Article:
Over the past many years, prosecutors Georgia Cappleman and Sarah Kathryn Dugan have listened for dozens of hours of Charlie Adelson talking on the phone. Today, a jury of 15 (including three alternates) got to hear a set of these wiretaps for four or so hours, with FBI Special Agent Patrick Sanford on the stand, testifying to their meaning.
In sum, the conspirators — including Charlie, his parents Donna and Harvey Adelson, Katherine Magbanua and Sigfredo Garcia — began speaking in highly coded conversations with one another after an undercover FBI agent bumped the family with the ruse of a blackmail attempt. The conspirators began speaking in code, and Charlie had instructed his mother not to talk about things “in the apartment or any place.”
Charlie and Katie repeatedly lamented how the undercover had come with “all of the information” — a lot of details, while Charlie and Donna were primarily fixated on figuring out whether the undercover had been law enforcement or a thug attempting to extort the family.
A quick cross, with little cleanup
Defense attorney Dan Rashbaum’s cross-examination of Sanford attempted to validate his contradictory interpretation of these wires.
In the defense narrative, Katie approached Charlie the night of Markel’s ambush and told him that a person associated with her had committed the murder and would need money, or else another member of his family would be killed. In this twisted explanation, that’s why Charlie gave Katie all of the moldy, stapled money, and why he put Katie on the payroll at the Adelson Institute even though she did no legitimate work there. In other words, to the defense, Charlie knew from Day One who committed the murder, but kept his mouth shut out of fear of the blackmailers.
But under this theory, why, then, would Charlie have to speak in code with Katie? Why would he and Donna have to obscure who and what they were talking about on the phone?
“What law enforcement didn’t know is that an extortion had already happened, right?” Rashbaum led.
Sanford disagreed, “I don’t believe there was an extortion.”
Rashbaum also aimed to discredit Katie’s cooperation, asking Sanford to affirm that Katie had lied to Charlie when telling him she had tried to contact the undercover agent. He also had Sanford affirm that Sanford had felt frustrated with Katie during her proffer, which occurred after her conviction and sentencing.
The defense also tried to do some cleanup for Wendi, who has been scrutinized for cutting off contact between Dan’s parents and their grandsons following the 2016 arrests and used a wiretap to suggest that Charlie had considered the murder of Markel to be a “tragedy.”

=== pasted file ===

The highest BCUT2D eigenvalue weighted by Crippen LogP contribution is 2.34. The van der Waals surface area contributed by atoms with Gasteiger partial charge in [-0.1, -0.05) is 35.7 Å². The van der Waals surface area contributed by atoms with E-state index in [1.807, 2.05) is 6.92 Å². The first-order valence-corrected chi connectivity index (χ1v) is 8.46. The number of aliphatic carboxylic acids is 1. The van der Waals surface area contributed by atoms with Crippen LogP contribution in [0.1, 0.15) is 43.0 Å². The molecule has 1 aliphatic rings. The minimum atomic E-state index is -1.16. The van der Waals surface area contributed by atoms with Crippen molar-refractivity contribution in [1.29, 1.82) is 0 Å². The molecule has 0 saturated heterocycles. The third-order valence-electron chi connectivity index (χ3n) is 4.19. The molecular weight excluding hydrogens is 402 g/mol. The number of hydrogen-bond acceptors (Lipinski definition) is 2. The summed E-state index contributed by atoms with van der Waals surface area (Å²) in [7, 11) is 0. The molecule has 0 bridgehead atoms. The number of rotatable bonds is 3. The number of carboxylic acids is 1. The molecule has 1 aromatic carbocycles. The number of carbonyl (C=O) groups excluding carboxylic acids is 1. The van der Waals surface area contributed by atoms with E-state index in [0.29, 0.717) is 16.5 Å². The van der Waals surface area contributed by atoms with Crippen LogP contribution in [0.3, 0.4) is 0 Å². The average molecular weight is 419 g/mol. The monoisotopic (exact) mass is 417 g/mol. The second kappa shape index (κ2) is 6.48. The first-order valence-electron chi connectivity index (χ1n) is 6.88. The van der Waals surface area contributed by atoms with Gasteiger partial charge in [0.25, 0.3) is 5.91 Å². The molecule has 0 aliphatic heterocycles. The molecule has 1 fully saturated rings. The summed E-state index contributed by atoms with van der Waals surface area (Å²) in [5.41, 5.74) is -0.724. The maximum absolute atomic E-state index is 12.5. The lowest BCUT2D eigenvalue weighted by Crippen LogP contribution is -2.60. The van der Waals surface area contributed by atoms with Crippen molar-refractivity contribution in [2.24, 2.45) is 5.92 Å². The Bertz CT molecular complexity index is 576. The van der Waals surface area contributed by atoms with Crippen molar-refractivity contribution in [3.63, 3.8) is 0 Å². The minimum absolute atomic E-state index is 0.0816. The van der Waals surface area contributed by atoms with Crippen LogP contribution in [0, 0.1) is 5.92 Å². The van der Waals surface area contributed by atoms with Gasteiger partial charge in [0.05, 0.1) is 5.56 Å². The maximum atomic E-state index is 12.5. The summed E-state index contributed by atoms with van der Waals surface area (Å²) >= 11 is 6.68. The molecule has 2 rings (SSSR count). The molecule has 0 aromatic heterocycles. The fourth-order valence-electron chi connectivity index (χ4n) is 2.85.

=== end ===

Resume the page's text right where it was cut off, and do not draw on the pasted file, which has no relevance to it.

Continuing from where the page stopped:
Cappleman’s redirect was concise. She clarified a point or two and then closed her case.
“At this time,” Cappleman said, “the State rests.”
As is customary at this point in the trial, defense co-counsel Kate Meyers moved for Judge Stephen Everett to acquit Charlie, saying that the State had failed to prove its case that their client was responsible for Markel’s murder. “I don’t believe there’s sufficient evidence to go to the jury,” Meyers said.
Everett was quick to rebuke, “the motion of acquittal is denied.”
Defense relitigates divorce
In keeping what appears to be a highly Wendi-focused defense, Myers began the defense’s case with Kristin Adamson, Wendi’s divorce attorney.
Adamson testified that she told Wendi that she might have a shot at winning the relocation battle, but that it would be a challenge.
Meyers asked Adamson how Wendi reacted to the court’s denial of relocation.
“She was pretty calm about the whole thing,” Adamson replied, “She seemed to understand that it wasn’t a given that it would happen, that it was a long shot.”
Adamson also said that it was a fairly common occurrence for one party in a divorce to offer the other party money in exchange for relocation.
“It shouldn’t be the case that money and children are connected,” Adamson said, but that it does happen. “Sometimes it works and sometimes it doesn’t.”
Meyers also asked Adamson questions about financial fights between Markel, Wendi and Adamson herself, in which Markel had threatened sanctions. Adamson said that she’d assured Wendi she wasn’t concerned about the legal ramifications of Markel’s filings. But on cross-examination by Cappleman, Adamson conceded that had Markel been alive and filed certain motions, there could have had serious ramifications for her personally and for her law license.
Charlie prepares to take the stand
Wednesday closed with Charlie raising his hand and swearing that he’d tell the truth — that he planned to testify on his own behalf and that he understood the ramifications of his choice to do so.
Charlie will take the stand on Thursday morning.
Florida Politics provides ongoing coverage of the Markel murder case, which is drawing international media attention to Florida’s capital city. Our reporting draws from sources including contributor Karen Cyphers of Sachs Media, who, with attorney Jason Solomon, advocates with the grassroots group “Justice for Dan” to draw attention to the case and provide analysis relevant to Florida’s political, advocacy and legal communities.